Which means I need to ignore the new one tapping at my imagination and immerse myself back in this myth, walk with these characters as they make their way through the mountains. I’m just not sure how to do it. If I take a break from this story, I’ll never go back to it.


Okay, so I guess that means the solution is as simple as the old adage to put my butt in the chair and work.

Thanks for listening.



When Music Returns

This compulsion called writing is a strange thing. The last few months working on book three has been very difficult. I was beginning to think the story had escaped me, had moved on to someone who might be able to tell it better. But I’ve been doing this long enough now to recognize that fear.

It’s not writer’s block because if I do sit down to write, the words are there; I just can’t put fingers to pen or keyboard. Maybe it’s a lack of trust in the story and the characters. Maybe it’s a lack of trust in myself. I’ve only had this problem the last six years, which makes me wonder if sometimes my brain goes back to its radiation days, moving away from the creativity. Because this feels like a weight. I wouldn’t call that weight sadness but I suppose it could be that. It’s a sense of just not having the energy to start, exhaustion.

I’ve learned however, that if I just keep pretending, if I talk like I know what I’m talking about, if I go through the motions without actually working on the story, eventually that weight goes away.

I used to try and force the story during these time periods, but then learned the only thing that came from that was throwing away a lot of words. The story knows when you’re faking or trying too hard. And that will also show up in the writing. I can read a draft and point right to the spot when the weight descended and I started trying to force the words. The voice changes, everything becomes stilted, unfamiliar. I know now instead of forcing the story, I leave it, and just pretend to others I’m still working.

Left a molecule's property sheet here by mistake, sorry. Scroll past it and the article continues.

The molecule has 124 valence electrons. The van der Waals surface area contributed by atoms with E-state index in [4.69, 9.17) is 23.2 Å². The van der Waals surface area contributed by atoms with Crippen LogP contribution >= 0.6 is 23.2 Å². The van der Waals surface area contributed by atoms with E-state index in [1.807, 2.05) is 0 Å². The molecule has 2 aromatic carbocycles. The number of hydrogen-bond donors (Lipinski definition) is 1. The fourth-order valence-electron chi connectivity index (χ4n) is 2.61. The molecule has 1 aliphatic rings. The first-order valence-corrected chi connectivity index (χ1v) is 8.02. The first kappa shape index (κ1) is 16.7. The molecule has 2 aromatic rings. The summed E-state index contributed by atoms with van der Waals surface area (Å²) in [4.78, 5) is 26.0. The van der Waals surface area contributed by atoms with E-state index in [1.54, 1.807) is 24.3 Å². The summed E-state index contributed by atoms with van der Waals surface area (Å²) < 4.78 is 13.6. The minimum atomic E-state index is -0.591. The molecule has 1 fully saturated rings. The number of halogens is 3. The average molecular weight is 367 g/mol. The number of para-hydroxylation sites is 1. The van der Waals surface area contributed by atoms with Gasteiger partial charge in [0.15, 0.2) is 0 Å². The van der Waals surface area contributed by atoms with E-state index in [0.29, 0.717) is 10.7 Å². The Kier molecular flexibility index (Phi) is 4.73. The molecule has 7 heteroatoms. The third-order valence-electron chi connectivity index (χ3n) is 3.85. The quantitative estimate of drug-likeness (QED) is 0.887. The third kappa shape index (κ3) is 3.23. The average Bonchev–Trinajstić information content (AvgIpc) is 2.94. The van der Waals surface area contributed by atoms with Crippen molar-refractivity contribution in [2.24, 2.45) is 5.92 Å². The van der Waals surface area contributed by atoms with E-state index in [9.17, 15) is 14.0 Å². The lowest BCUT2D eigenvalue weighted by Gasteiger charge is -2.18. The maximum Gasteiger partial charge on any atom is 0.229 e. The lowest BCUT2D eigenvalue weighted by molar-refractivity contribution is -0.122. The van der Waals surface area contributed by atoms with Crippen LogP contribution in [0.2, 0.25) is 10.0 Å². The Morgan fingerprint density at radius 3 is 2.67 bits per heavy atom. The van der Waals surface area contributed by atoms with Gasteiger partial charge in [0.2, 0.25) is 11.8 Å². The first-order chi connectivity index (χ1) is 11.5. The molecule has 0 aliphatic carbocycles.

So this evening, finally, the weight went away and the words came back. Why? I have no idea other than that this time, I put music back on. The familiar tunes I used to write to. Before radiation I always wrote to specific music. It gave me that restless melancholy, that ache that’s needed to write. After radiation, when I was learning to be me again, music was a distraction and I needed silence to be able to hear the characters.

Now I’m wondering if finally, finally, I’ve returned to who I was before lymphoma. Because tonight the music was there, the weight was gone, and the characters took me by the hand and showed me the story that’s been patiently waiting.

This may not be the final fix, the last cure. I’m sure that struggle will come back. Maybe it has nothing to do with the past few years. Maybe this weight is actually a waiting space I need to inhabit during each story, in order for it to grow. We’ll see. No matter how long one writes, the process is always evolving.

Or maybe it’s simply the return of music.